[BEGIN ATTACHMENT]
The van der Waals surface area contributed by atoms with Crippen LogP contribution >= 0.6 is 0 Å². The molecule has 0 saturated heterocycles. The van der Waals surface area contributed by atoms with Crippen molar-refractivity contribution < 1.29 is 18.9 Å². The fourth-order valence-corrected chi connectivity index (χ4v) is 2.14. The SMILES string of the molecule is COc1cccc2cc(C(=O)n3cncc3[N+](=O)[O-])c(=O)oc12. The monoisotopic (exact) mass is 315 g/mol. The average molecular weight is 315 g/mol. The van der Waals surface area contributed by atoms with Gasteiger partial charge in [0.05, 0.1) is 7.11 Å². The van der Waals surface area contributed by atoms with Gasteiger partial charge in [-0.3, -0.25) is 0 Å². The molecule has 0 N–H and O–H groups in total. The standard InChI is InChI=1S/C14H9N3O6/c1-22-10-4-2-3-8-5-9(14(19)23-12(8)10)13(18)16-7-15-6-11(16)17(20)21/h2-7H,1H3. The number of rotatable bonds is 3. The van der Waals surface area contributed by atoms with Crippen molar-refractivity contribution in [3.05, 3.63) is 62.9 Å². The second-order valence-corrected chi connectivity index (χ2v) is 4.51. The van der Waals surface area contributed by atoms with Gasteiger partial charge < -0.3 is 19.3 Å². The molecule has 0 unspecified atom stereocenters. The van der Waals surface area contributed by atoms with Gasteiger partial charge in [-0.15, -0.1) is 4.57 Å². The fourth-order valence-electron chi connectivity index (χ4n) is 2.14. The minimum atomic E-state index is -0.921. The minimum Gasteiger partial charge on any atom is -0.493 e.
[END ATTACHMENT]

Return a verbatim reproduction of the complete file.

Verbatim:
The van der Waals surface area contributed by atoms with Crippen LogP contribution >= 0.6 is 0 Å². The molecule has 0 saturated heterocycles. The van der Waals surface area contributed by atoms with Crippen molar-refractivity contribution < 1.29 is 18.9 Å². The fourth-order valence-corrected chi connectivity index (χ4v) is 2.14. The SMILES string of the molecule is COc1cccc2cc(C(=O)n3cncc3[N+](=O)[O-])c(=O)oc12. The monoisotopic (exact) mass is 315 g/mol. The average molecular weight is 315 g/mol. The van der Waals surface area contributed by atoms with Gasteiger partial charge in [0.05, 0.1) is 7.11 Å². The van der Waals surface area contributed by atoms with Gasteiger partial charge in [-0.3, -0.25) is 0 Å². The molecule has 0 N–H and O–H groups in total. The standard InChI is InChI=1S/C14H9N3O6/c1-22-10-4-2-3-8-5-9(14(19)23-12(8)10)13(18)16-7-15-6-11(16)17(20)21/h2-7H,1H3. The number of rotatable bonds is 3. The van der Waals surface area contributed by atoms with Crippen molar-refractivity contribution in [3.05, 3.63) is 62.9 Å². The second-order valence-corrected chi connectivity index (χ2v) is 4.51. The van der Waals surface area contributed by atoms with Gasteiger partial charge < -0.3 is 19.3 Å². The molecule has 0 unspecified atom stereocenters. The van der Waals surface area contributed by atoms with Gasteiger partial charge in [-0.15, -0.1) is 4.57 Å². The fourth-order valence-electron chi connectivity index (χ4n) is 2.14. The minimum atomic E-state index is -0.921. The minimum Gasteiger partial charge on any atom is -0.493 e.